Pioneering forensics research into body fluids in sexual assaults

May 1st, 2014
Kimberley Bexon's pioneering forensics research into body fluids has received financial backing from the Chartered Society of Forensic Science (previously known as the Forensic Science Society), which has awarded her a scholarship. Credit: University of Huddersfield
Research student Kimberley Bexon's passion for DNA analysis means she is playing a key role in a project at the University of Huddersfield that should be a major aid in the investigation of sex offences. Now she is to receive financial backing from the Chartered Society of Forensic Science (previously known as the Forensic Science Society), which has awarded her a scholarship.

Kimberley, aged 26, has embarked on PhD study, supervised by the forensic scientist Dr Graham Williams, who has pioneered new techniques for identifying body fluids – especially important in cases of alleged sexual assault.

She first came to the University of Huddersfield to acquire her MSc degree in forensic science. During undergraduate study she had developed a special fascination for DNA and realised that the Master's course at Huddersfield was ideal.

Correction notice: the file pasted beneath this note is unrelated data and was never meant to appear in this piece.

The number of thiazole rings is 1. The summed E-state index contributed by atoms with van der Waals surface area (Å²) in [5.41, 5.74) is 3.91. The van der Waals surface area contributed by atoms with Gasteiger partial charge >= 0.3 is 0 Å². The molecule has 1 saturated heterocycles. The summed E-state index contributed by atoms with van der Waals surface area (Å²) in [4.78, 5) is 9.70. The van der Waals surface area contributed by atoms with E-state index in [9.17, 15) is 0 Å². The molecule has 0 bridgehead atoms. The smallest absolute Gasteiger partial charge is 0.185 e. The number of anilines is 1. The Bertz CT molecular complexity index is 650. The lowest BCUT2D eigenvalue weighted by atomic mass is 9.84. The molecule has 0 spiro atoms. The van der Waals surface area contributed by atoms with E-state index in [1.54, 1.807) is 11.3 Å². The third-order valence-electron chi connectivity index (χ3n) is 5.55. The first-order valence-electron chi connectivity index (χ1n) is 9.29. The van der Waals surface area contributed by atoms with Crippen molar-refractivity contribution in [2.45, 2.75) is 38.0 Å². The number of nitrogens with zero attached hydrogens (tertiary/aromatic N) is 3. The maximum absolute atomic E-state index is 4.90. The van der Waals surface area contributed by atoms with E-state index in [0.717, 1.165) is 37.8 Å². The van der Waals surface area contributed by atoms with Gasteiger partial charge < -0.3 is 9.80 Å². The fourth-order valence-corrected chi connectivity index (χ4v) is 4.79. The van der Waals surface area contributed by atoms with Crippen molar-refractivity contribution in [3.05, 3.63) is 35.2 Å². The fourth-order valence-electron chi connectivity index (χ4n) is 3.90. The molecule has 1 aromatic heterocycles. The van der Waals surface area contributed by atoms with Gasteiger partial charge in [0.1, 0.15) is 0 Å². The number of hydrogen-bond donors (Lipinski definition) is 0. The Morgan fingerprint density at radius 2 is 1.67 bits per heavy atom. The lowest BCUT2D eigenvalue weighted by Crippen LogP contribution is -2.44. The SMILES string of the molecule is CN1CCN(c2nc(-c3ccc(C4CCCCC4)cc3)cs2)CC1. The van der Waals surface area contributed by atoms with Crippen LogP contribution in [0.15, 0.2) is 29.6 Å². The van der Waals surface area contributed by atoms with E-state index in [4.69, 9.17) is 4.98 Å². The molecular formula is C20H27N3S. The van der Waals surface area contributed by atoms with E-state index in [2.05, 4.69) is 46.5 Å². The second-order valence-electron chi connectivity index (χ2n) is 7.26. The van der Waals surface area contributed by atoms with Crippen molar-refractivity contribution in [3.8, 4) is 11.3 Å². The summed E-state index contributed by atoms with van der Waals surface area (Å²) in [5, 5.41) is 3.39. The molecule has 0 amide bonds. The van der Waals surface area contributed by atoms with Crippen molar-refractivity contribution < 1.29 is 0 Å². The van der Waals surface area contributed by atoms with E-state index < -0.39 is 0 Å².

After completing the MSc she took a job in London as a DNA analyst for the world-leading forensics firm LGC. But she maintained her link with the University of Huddersfield by joining study trips to Romania that are run by Dr Williams. He suggested that she returned to embark on a PhD entitled Forensic microRNA analysis of body fluids relating to sexual assaults – RNA is a single-stranded equivalent to DNA.

Kimberley is working on procedures to identify female menstrual blood and vaginal material at a crime scene and also to identify male fluids.

"If a male doesn't produce sperm, he doesn't produce DNA so I am trying to differentiate between seminal fluid and semen so that I can strongly support the hypothesis that sexual intercourse did occur even if the DNA isn't present," she explained, adding that the ability to identify accurately the presence or absence of fluids at a crime scene could be vital to prove the innocence of an alleged offender – in cases of false accusation – as well as being an important prosecution tool.

As she embarked on her PhD, Kimberley – who is from Bristol – made a detailed application for one of the coveted research scholarships awarded by the Chartered Society of Forensic Science. She was successful and receives £3,000, which could be renewed for a further two years when she demonstrates progress.

She is delighted to have embarked on important research in her favourite field. "I have always loved science and DNA is so fascinating!"

Provided by University of Huddersfield

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